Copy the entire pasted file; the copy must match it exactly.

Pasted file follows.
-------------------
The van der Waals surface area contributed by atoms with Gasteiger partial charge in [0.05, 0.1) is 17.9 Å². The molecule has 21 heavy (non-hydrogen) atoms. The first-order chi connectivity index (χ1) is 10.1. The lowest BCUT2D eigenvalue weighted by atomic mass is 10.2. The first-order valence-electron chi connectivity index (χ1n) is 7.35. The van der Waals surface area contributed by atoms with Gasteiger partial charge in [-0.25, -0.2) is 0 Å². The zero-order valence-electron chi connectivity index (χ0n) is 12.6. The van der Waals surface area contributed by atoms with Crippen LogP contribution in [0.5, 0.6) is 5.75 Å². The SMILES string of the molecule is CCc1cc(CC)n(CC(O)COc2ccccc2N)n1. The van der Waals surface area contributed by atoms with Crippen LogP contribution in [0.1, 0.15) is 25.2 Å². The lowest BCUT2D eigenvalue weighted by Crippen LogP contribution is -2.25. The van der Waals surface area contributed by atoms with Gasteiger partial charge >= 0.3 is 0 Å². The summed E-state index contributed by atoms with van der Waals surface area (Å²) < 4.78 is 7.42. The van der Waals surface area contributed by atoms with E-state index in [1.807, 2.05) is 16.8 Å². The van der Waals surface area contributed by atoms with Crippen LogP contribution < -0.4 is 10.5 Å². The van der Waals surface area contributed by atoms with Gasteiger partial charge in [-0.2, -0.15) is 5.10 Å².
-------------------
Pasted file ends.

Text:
The van der Waals surface area contributed by atoms with Gasteiger partial charge in [0.05, 0.1) is 17.9 Å². The molecule has 21 heavy (non-hydrogen) atoms. The first-order chi connectivity index (χ1) is 10.1. The lowest BCUT2D eigenvalue weighted by atomic mass is 10.2. The first-order valence-electron chi connectivity index (χ1n) is 7.35. The van der Waals surface area contributed by atoms with Gasteiger partial charge in [-0.25, -0.2) is 0 Å². The zero-order valence-electron chi connectivity index (χ0n) is 12.6. The van der Waals surface area contributed by atoms with Crippen LogP contribution in [0.5, 0.6) is 5.75 Å². The SMILES string of the molecule is CCc1cc(CC)n(CC(O)COc2ccccc2N)n1. The van der Waals surface area contributed by atoms with Crippen LogP contribution in [0.1, 0.15) is 25.2 Å². The lowest BCUT2D eigenvalue weighted by Crippen LogP contribution is -2.25. The van der Waals surface area contributed by atoms with Gasteiger partial charge >= 0.3 is 0 Å². The summed E-state index contributed by atoms with van der Waals surface area (Å²) < 4.78 is 7.42. The van der Waals surface area contributed by atoms with E-state index in [1.807, 2.05) is 16.8 Å². The van der Waals surface area contributed by atoms with Crippen LogP contribution < -0.4 is 10.5 Å². The van der Waals surface area contributed by atoms with Gasteiger partial charge in [-0.2, -0.15) is 5.10 Å².